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tion of their interests, to build a fort at the junction of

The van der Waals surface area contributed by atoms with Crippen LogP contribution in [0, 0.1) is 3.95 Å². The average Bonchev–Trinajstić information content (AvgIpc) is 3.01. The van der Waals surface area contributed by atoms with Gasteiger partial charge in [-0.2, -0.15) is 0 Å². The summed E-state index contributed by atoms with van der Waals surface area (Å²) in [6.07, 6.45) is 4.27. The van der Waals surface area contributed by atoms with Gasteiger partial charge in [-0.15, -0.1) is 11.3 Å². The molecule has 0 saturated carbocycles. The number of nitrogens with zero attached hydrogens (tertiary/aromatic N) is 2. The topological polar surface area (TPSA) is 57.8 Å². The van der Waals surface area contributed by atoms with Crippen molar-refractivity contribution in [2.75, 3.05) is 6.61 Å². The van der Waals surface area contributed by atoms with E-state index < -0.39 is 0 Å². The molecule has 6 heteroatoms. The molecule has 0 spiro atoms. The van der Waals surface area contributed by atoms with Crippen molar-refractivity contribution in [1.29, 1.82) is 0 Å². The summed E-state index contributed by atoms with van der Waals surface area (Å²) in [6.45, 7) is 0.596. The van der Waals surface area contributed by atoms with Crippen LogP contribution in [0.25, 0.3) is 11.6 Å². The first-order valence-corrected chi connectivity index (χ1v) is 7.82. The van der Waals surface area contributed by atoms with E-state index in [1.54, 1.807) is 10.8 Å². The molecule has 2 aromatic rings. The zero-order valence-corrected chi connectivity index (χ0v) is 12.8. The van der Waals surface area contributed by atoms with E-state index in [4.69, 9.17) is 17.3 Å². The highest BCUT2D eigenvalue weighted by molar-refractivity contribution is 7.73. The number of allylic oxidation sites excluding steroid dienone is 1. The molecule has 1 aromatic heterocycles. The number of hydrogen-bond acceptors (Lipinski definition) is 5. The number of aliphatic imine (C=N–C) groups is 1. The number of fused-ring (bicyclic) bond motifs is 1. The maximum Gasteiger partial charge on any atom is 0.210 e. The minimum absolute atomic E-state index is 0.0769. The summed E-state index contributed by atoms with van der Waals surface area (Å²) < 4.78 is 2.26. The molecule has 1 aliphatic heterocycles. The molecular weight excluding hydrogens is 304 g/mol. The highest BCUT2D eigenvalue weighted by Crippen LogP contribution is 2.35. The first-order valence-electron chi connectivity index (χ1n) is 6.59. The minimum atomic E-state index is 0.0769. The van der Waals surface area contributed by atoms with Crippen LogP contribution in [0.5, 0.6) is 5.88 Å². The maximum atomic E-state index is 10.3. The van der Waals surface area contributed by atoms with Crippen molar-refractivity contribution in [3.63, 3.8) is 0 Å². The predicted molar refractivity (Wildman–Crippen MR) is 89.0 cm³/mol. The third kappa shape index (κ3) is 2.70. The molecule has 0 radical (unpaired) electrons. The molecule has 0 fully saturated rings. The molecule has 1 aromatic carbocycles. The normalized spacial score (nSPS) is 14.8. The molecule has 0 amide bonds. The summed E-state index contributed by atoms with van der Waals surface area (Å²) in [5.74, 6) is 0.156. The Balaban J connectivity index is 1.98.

the Allegheny and Monongahela rivers, on the present ite^of Pittsburg. A body of troops was accordingly dis patched by Governor Dinwiddie of Yirginia to accom plish this object. The death of their colonel on the march threw the eqmmand into the hands of the second officer, a tall Vir ginian of twenty-two, with brown hair and gray eyes, whose gravity of manner and careworn appearance be spoke even then the greatness he was to win. This Vir ginian youth was George Washington. Before he reached the goal of his journey, Washing ton learned from his scouts the futility of his errand. In stead of driving out the French, he and his command stood in a fair way of being themselves driven out, if not altogether annihilated. The French had been improving the summer weather. They had captured the few English and built and manned a strong fortress at the very place where the English ex pected to build one, and a French and Indian force of more than a thousand men was thronging the adjacent forest. When within a day's march of the new fort which the French had named Duquesne, after the governor of Canada, Washington halted at a place called the Great Meadows and constructed a fortification of logs and earth, throwing up with his own hands the first shovelful of soil. To this rude stockade he gave the name of Fort Ne cessity. In it were placed the cannons which he had dragged with so great toil thru the forest paths from Vir ginia. After a few days' rest, Washington went forward with a portion of his force to meet the Shawnee chief, Half Eang. A council was held and it was determined to take a night attack upon the French. The scouts of the faithful Shawnee chief found the enemy's trail, and in the darkness of a rainy night the English made a successful raid. Jumonvflle, the French leader, was killed, and several of his men fell prisoners into Washington's hands. He now fell back upon Fort Necessity. His situa tion was a critical one. His men had but little ammuni tion, and no bread of any kind, having lived for several days on fresh meat alone, and even this was not plenti ful. They were much fatigued by their long and weari some march and the provisions of the wildwood anl, worse than all, the walls of the rude fortification were hardly such as could be expected to sustain a siege from any large number of foes. Washington spent his single day of respite in strength ening his rampart with logs. On the morning of the third of July his scouts brought intelligence of the ad vance of the French. Meanwhile the French and Indians, under the com mand of Coulon de Villiers, had been holding a grand powwow at Fort Duquesne. The "French father" had Bupplied his children liberally with firearms and the Wherewithal to eat and drink. The braves after consuming several oxen and drink ing two barrels of wine, had expressed their willingness to march against the English and drive them across the AUe ghenies. De Villiers set out on his expedition. The way thru the forest was a difficult one, and before they reached Fort Necessity rain began to fall heavily. But the French pressed on, and before noon of the third of July they were firing upon Washington's defenses. Their position was such, being upon higher ground, on two slight elevations, and well sheltered by trees and bushes, that they could cross their fire upon the fort and enfilade a portion of it, without themselves being exposed to much injury from the English. The rain continued all that day and night, but the combatants fought on. Washington's men stood knee deep in the mud and water. Twice the fusiladmg par tially subsided, and besieged and bele'aguered gazed sul lenly at each other thru the thin gauze of mist and rain. "At a little after nine o'clock in the evening the French commander called out for a parley. Washing ton's fear of treachery led him to ignore the proposal at first, but his position was so desperate that he complied the second time. Captain Vanbraam, a Dutchman, the only person in his troop who could talk French, was sent to De Villier's eamp. After a long preliminary talk the Frenchman wrote his terms of surrender by the flaring light of a pine-knot, the rain-drops spattering upon the paper and rendering the writing almost illegible. The terms permitted Washington and his men to march out with the honors of war, retaining their arms, tores and baggage. Washington signed the paper between midnight and ne o'clock, and the rest of the night passed quietly, tho the men remained under arms. At dawn of the Fourth of July the Great Meadows presented an animated scene. The morning was fair, and the sun shone brightly over the damp, green forests and the lofty ridge of Laurel Hill. The horses and cattle belonging to the garrison had all been killed, and, burdened by the sick and wounded, whom they carried on their backs, the English were obliged to leave most of their baggage and cannons be Knd. Slowly they filed out of the fort and began their slow and wearisome maroh for Wills Creek, the nearest Eng lish station, fifty-two miles over the Alleghenies. Sad must have been the heart of Washington as he anrveyed the scene. All his hopes of military glory teemed blighted in the bud, but whatever may have been his feelings, no word of complaint or anger escaped his lips. Without any doubt, however, it was the darkest and most miserable morning in his life. He could not foresee the future, but on that other day, when the bell on the State House at Philadelphia was proclaiming the Declaration of Independence far and wide, and jubilant crowds were shouting and throwing up their hats at the glad tidings thereof, Washington must have thought of the time when he left the walls of Fort Necessity/TI defeated man and a fugitive.Golden Days. THE TWO LONGEST DATS. TeacherYou must remember, children, that Dec 21 is the shortest day we have. Do you remember the long est? FreddieYes'm. It 's July 3, when you're waitiag for the firecracker day. --Ju-Xki v* THE JOURNAL JUNIOR, MINNEAPOLIS, MINNESOTA, SATURDAY, JULY 1, 1905. THE DOLE TWINS. By Kate Upson Clark. Copyright, 1305, by Kate Upson Clark. CHAPTER V. What Happened on Thanksgiving Day. S HE church was in the village, a mile or more away. The 'Squire drove Trotty, and Mrs. Dole and the girls somehow crowded into the double sleighfor the snow was deep enough in Birchmont for sleighing by this time, and the ground was never uncovered again until late in April. The boys walkedand a cold, tiresome walk they had of itbut they knew it would do no good to complain. For breaKfast on Sunday mornings there was never anything but cold pork and beans and rye and "injun" breadmuch like the modern Boston brown bread. At noon they ate a cold lunch, which they had car ried with them. As the church was perfectly Arctic, and only the older women carried foot stoves (which had pans of burning coals in them, usually renewed from some neighbor's house during the "nooning"), it is easily understood that the men and the young people had to have warm clothing and a good circulation in order to be fairly comfortable. The 'Squire looked very grand as he walked up the aisle to his prominent pew. In his college days he had been known as a fop, and he still carried himself with as much dignity and wore as elegant clothing as anybody in Birchmont. Ben and the other boys still wore home- Captain Lemuel Taylor and Miss Priscilla Dole intend marriage on Thanksgiving Day." spun, but Ben was going to college in a year or two and then he was to have some "Boston" clothes, as well as his father. Vanity was said to keep the women warm in many cases in those days, as it undoubtedly does nowadays. It must also have kept the men warm, for they wore no "underflannels" beneath their long silk hose, while the "smallclothes" (short, tight trousers) reached only to the knee, where they were secured with great silver buckles, often handsomely chased or set with gems. Above the small-clothes was a long, brocaded "weskit" and ovor that the 'Squire wore a green, swallow-tailed coat with brass buttons. His hair "was braided in a queue which hung down between his shoulders, and was tied with a bit of ribbon. Oh, how Priscy Dole used to dislike to braid that queue!for it had to be done "ju st so" or else her particular father would make her do it .over again. Later, Betsey had to perform this daily task, but the 'Squire grew bald, and queues began to go out of fashion by the time that Betsey was married, so that Debby never had to braid her father's hair. There was no Sunday school in those days. The chil 'dren sat huddled into the large, square pew, with sides so high that they could not see any of the other people. The minister's pulpit was very high, or else they could not have seen him. Nearly all the churches in New England in those days were of what is now called the Congregational de nomination. In those days they were called "orthodox." The service then was very much what it is in Congrega tional churches now, only then every exercise was longer. Beside, the people had to stand during the "long prayer," which often occupied an hour in length. This accom plished at least one good end. Everybody was so tired that even the very haTd, straight-backed seats seemed eomfortable when it was proper to sit down again. OFhe sermon was twice as long as most sermons are today. By the time the afternoon session was over, the people were as tired as tho they had done a hard day's work. When the children reached home, they had to learn some pages of their catechism and a psalm, and perhaps one of Watts' hymns also. Those who did not learn their tasks well and prompt ly were banished to some lonely, cold room to finish them, while the 'Squire read aloud to the rest of the family until supper time from some volume of sermons. As the. Curtains were drawn after prayers in the morning, and* were not pulled aside until after sunset, everything was dim and dreary to the eye. Sunday was generally a very depressing day. After sunset the children were allowed to play and make all the noise they wanted to. It used to be told of Dory in later years, that on one summer Sunday, when the bright light was streaming in thru the cracks be tween the curtains, he had the effrontery to say to his father, I guess the sun has set now, father. Mayn't I go out and play?" Everybody titteredbut it was no laughing matter to Dory. The stern old 'Squire considered that he was joking on sacred subjects, and after bidding him regard the ra\s of sunshine which were stealing brightly thru every cranny, he sent the poor boy in disgrace to bed. On this special Sabbath day something took place which was not uncommonbut nothing of the sort had ever caused such commotion in the Dole family pew. The minister offered the short prayer. Then the choir sang, accompanied by the cracked bass-viol of "old Gran'ther Biggins." Then the service proceeded until just before the sermon, old Dr. Dilway, the minister, in a voice which seemed to Dory Dole to echo from the big soundingboard like drums and trumpets, read from a piece of paper in his hand the words, "Captain Lemuel Taylor and Miss Priscilla Dole intend marriage on Thanksgiv ing Day. (Signed) Comfort Hanners, Clerk." Betsey squeezed Dory's hand, and Thankful squeezed Betsey's, and all the Dole children looked at each other and made every sort of surpiised faces at each other. Thanksgiving Day! It was always grand to have that come anyway. How much finer it would be to have a wedding, too! Nearly all the children had been to one or more weddings at the neighbors' houses. They knew that a wedding meant endless cake and pies and all sorts of good things to eat. And Betsey and Dory knew that it meant quilt) ngs and apple-bees, and many other parties. In the thought of all the fun to come, the children (who paid little attention to the long sermon that fol lowed the "crying" as it was called, of the happy cou pie) forgot to grieve over the dropping out from their family circle of their good elder sister, who was an effi cient and industrious girl, and would be a sad loss to Mrs. Dole. But Priscy had been away at boarding school in a neighboring county town during much of the past year, so that Mrs. Dole had become a little used to her absence. When church was out in the afternoon Dory ran all the way home in order to tel} Debby the news. "Oh, dear," wailed Debby. I would give anything to have been there. How did Priscy look?" She turned as red as a beet and put her head down on mother's shoulder," reported Dory. "Oh, I wish I could have seen her!" "She looked just the same as usual, only she was red," said Dory, rather scoffingly. "Did you know it, Aunt Spiddy?" inquired Debby. "Yes," laughed Aunt Spiddy. I should think you would have known it, you are both of you so keen. You would if~you hadn't been so taken up with your own affairs. You both have more going on than any other childi I ever saw in my life." Here Dory and Debby looked at each other brightly and meaningly. How little Aunt Spiddy realized, they seemed to say, of what was now "going on." "Yes," proceeded Aunt Spiddy, "Captain Lem never would have bought so much of you on muster day if "Oh, we knew that'" interrupted Debby, rather rudely. "We knew Captain Lem was in love with Priscy.'' "Wellyou don't suppose he was going to keep on courting her forever, did you? Such things generally end in a wedding, sooner or later. And Captain Lem has a good farm, with a comfortable house on it. But your mother will miss Priscy dreadfullydreadfully. You will have to work more than you do, Debbyfor in a year or two Betsey will-be going off to school." Debby looked very sober for a moment. Then she brightened up. I 'm not going to worry about that now. If there is going to be a wedding, I say, let's have all the fun out of it that we can. Is that what my new red dress is for?" Yesan Betsjfce new green one. All the clothes aro ready. Your mother is a smart woman, Debby. She has done a sight of spinning and weavingand there won't be a better outfit anywhere in the country this year than Priscy hasogot. But are six quilts to be quilted and CVP1 much to dthere beside." Just then there was a sound of sleighbells. "There are the folks' said Aunt Spiddy, warningly. "You better not say much about the wedding. Your father maybe won't think it is good Sunday talk. He's stricter than I am, you knowand I'm afraid I ought to be stricter than I am.'' "No, Aunt Spiddy, you are just .strict enough," cried Debby, lovingly. "Oh, my' See Priscy," as the door opened and that radiant maiden entered, her cheeks still very rosy. I heard about you, Priscy! I heard your face was red!" "What if it was?" cried Priscy, laughing. "I'll tend to you, you Dory Dole, if you keep on telling tales about "Sh, sh!" said the squire, coming in just tl\en, as Ben drove Trotty around to the barn. "We won't talk -about gayeties today. In my judgment, it isn't profitable on the Sabbath to laugh so much.'' On Monday morning all restrictions were removed. ,As Detiby had discovered that Priscy and Captain Lem would be cried another Sunday she proceeded to get well very fft*st. She was determined that nothing should keep her from church the following Sunday. On Thursday there was to be an all-day quilting. To this the matrons of the neighborhood would come in the morning and stay until dark. The girls would come the early afternoon and stay thru the evening. The young men would come in the evening. A good many of tho older men would be present at the noon meal. As their wives would be at the quilting there would be nobody in some of the homes to get the dinner. So the children would go to grandma's and the father would be invitfid to dinner with his wife. And, oh, what appetites they wouM all have! Mrs. Dole and Aunt Spiddy were like "two generals as they marshaled their little army of workers in the big ol kitchen. The recovered Debby stoned raisins and pared apples and beat eggs and ran upstairs and down. By the time that the great quilting day had come she had forgot ten that she had ever had to take pycra. (To be continued. ^^fe-?